The Mid-Hudson Valley: Biological and Cultural Estuary

An estuary is an ecosystem where sea water and fresh water meet. The confluence of these waters provides a unique home for a wide variety of organisms that would not exist in either the ocean or fresh waters individually. The Hudson River, whose American Indian name means "the river that flows two ways", is one such body of water, tidal from its mouth to Troy.

The confluence of two divergent influences provides another type of habitat along the river, a cultural and economic estuary where the influences of New York City and of Upstate mix and meld to form a unique set of communities. Rich in cultural institutions such as museums and concert halls as well as natural beauty, the Mid-Hudson Valley, stretching from roughly Beacon/Newburgh in the south and Hudson/Athens to the north is home to an intense mix of people and places that create a unique environment unlike anyplace else.

For four and a half years I have been a resident of Northern Dutchess County, and even in that short period of time, I have seen measurable changes, the ebb and flow, between weekenders, transplants from the city, transplants for elsewhere, and natives. The tensions created over land use, sustainable development, and taxes are just a few of the issues that seem to be escalating before the eyes of residents.

This mingling of city and country is nothing new to the Mid-Hudson Valley. For as long as European-Americans have inhabited the banks of the river, it has been both the homestead of humble tenant farmers and the country seat of the American elite, whose wealth was drawn from pursuits in the city. "The Chancellor" Robert R. Livingston, Jr., a revolutionary era statesman whose country seat was at Clermont is an excellent early example. The Erie Canal connected the valley with the interior of New York State and reaffirmed the Hudson's status as a major commercial artery. Throughout American history, but with a notable boom in the gilded age, the valley provided the picturesque and bucolic setting for an increasing number of country seats and playing host to what James Ackerman called "villa culture." Entire villages sprang up to accommodate the needs of these estates and their workers, all the while living alongside farmers. The gulf between these farmers and estate workers was immense, but as that gap closed in the twentieth century and the idea of the villa, or country home, became democratized and transportation became cheaper and faster, the lower valley surrounding New York City became suburbs.

The Mid-Hudson Valley, meanwhile, continued and continues still to serve the city as a place for weekend homes, while the farmers and natives continue to find livelihoods in this unique environment of wealth and cultural institutions. What is the Mid-Hudson Valley now? What are the unique problems of this biological and cultural estuary, what are their roots in history, and what solutions are the diverse residents of this valley working towards?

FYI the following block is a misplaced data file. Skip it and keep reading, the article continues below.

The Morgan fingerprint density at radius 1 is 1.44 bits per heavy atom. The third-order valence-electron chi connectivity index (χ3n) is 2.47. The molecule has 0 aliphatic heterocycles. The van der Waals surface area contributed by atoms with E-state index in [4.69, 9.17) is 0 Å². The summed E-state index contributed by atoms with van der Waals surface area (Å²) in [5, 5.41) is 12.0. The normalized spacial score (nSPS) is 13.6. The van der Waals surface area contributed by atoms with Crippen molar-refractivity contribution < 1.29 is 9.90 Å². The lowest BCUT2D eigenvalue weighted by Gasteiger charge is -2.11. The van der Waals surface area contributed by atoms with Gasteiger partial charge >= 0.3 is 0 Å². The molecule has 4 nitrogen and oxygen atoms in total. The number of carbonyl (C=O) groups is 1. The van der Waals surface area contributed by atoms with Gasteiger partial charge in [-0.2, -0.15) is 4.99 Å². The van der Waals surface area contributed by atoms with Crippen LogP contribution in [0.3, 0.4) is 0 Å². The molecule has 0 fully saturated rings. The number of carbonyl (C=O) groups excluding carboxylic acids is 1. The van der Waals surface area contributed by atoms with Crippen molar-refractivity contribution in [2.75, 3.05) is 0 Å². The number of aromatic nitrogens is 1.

These questions cannot be addressed in one post. In Jesse's recent post about what defines Upstate New York he explores the different interpretations of what constitues upstate. Many would be inclined to draw a line, but the character of the Hudson Valley makes such a division impossible. Over the course of many posts, I seek to explore this nebulous fronteir. I will periodically try and take on different topics facing the community in which I now live, everything from "citdiots" to conservation easments to confederate flags to cows. Any readers are as always encouraged to add their opinions on these issues.

Posted by Natalie

Natalie, a Fayetteville, NY native, is a recent graduate of Bard College in Art History who now works at the college and lives in the village of Red Hook. She has spent the last two years academically exploring how the wealthy throughout history
(particularly in the Hudson Valley)
have expressed their values and justified their power through architecture. She likes to drive around Northern Dutches and Columbia Counties looking at buildings.


Al Z. said...

I worked for a few years in the New York City Water Supply Watershed (e.g. Dutchess, Putnam, Westchester Counties). One observation... Despite the unbelievable amount of traffic on what are still essentially country roads (route 22 - sheesh!), it always seemed like there was no real center to many of the towns and villages in this area - at least not in any authentic sense. Of course it occured to me that for many people living in here, the "real" center is the City (NYC) - so this should be of no surprise. Anyway take your time - I'm very interested in reading more of your thoughts on the upstate - downstate "estuary".

Natalie said...

You're absolutely right. Especially in Westchester County, which seems to be very strongly made up of bedroom communities, the center of life is the city. The original centers of towns that once existed along those humble county and state highways have probably just been swallowed up by surrounding development and the borderlands between those villages that would give them a sense of "center" and differentiation have disappeared. I haven't spent much time in that area (I bypass the traffic by taking Metronorth from Poughkeepsie) So I'd love to hear your insights about it, especially since you're profession up there sounds like it dealt a lot with allocating resources upstate for city use in what is an essential interelationship between the city and the Hudson Valley.